Bob old bean!! I just saw that Toronto guide in your recent add-ins--might we surmise a practical purpose behind it?! Love to Maggie & kiddos.


monkeybrite, etc.

Walter Cuenin

Paul Wilkes, Annals of Religion, “The Reformer,” The New Yorker, September 2, 2002, p. 50

Read more

moral panic and conservatives

"A sense of moral panic over the erosion of traditional values is present in every strain of American conservatism, each of which posits different solutions to the problem. The dismantling of the welfare state is one, while conservatives like Brooks generally advocate awesome new wars as a way to make Americans strong and awesome again. How lucky for them that both are on the table. " - Adam Serwer

Evolution in action:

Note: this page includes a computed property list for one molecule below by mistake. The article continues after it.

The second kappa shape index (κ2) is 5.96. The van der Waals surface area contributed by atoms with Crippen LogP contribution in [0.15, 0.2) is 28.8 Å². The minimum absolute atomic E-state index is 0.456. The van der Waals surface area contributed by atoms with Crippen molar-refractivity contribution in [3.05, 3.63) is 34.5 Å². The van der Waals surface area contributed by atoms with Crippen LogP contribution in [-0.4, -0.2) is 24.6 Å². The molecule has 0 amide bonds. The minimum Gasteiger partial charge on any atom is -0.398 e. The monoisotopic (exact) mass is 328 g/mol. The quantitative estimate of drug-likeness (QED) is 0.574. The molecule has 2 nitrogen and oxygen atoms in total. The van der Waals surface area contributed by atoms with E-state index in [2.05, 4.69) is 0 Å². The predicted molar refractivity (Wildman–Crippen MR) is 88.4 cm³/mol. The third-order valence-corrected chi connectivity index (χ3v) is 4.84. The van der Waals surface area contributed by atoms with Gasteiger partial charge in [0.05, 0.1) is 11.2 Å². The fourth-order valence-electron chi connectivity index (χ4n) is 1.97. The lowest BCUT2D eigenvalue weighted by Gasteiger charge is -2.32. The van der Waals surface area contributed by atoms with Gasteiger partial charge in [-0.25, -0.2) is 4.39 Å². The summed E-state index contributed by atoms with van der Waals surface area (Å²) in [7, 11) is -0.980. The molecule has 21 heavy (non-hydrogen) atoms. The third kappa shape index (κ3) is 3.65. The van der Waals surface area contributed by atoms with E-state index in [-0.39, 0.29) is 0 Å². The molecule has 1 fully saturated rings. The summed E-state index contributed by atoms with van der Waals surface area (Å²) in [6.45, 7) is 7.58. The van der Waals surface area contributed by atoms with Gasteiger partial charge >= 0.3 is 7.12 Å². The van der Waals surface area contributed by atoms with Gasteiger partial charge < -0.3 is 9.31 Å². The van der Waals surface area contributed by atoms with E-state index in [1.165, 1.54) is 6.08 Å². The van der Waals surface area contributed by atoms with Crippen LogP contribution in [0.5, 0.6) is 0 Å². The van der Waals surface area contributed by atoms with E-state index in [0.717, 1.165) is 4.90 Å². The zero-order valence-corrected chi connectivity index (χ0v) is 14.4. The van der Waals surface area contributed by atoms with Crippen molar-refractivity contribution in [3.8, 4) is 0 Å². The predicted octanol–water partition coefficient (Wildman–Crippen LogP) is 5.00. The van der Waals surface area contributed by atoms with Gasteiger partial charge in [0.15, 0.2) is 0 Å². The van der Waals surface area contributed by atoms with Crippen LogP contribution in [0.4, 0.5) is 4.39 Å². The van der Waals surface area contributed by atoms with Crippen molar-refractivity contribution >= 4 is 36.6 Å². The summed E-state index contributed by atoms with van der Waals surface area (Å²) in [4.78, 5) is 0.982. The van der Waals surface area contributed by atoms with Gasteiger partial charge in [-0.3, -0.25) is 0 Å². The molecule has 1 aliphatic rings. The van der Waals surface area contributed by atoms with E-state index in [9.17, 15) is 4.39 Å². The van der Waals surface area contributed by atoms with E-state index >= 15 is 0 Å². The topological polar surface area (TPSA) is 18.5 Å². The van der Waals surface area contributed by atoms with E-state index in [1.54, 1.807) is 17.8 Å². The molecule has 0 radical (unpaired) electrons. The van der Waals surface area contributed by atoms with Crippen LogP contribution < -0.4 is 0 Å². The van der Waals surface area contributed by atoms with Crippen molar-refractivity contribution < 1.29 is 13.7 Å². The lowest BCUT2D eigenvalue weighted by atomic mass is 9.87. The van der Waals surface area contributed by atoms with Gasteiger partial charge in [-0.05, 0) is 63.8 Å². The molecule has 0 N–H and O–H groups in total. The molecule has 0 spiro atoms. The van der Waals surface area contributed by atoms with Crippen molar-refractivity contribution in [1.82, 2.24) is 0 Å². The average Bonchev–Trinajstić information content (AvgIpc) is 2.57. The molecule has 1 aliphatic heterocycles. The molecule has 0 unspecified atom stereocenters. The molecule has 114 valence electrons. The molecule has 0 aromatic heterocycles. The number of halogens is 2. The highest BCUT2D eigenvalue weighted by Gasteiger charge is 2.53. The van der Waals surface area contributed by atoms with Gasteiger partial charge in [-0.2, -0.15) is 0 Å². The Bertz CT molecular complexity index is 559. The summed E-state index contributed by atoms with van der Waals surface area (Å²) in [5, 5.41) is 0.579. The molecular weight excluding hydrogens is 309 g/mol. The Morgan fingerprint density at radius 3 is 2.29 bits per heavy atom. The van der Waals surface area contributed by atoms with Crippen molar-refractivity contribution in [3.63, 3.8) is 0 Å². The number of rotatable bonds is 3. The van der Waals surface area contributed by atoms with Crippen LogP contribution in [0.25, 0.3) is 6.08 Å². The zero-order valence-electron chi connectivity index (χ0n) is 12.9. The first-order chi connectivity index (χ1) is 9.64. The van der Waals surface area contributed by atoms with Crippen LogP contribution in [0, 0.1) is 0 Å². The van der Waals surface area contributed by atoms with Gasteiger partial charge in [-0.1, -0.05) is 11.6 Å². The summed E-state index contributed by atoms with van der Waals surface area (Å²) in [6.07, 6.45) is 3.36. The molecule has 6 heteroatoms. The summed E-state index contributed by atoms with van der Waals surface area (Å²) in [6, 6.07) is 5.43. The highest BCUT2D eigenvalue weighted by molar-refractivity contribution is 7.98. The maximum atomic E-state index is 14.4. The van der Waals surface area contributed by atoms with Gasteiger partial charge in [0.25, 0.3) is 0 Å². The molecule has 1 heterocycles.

I just noticed your comment — haha! Well played, well played!
THanx for the warning about whatsizname, the creationist troll. I don't know why those fazersnappers get my goat the way they do ( think of the xkcd cartoon...
guy is at his computer, staying up late because "This is important. There's someone whose WRONG on the internet" ). Maybe there are a few wires loose in my brain.

My eye just lit on this bit in your "about my Library" blurb:

(One reason I immediately joined LT is because Tim used the word "folksonomies" in a sentence. Clearly, I belong here.)

Bingo! Though I can't say I've been very organized to date about my ontology (or is it taxonomy?) Maybe I'll get to it one day when I'm retired ;-)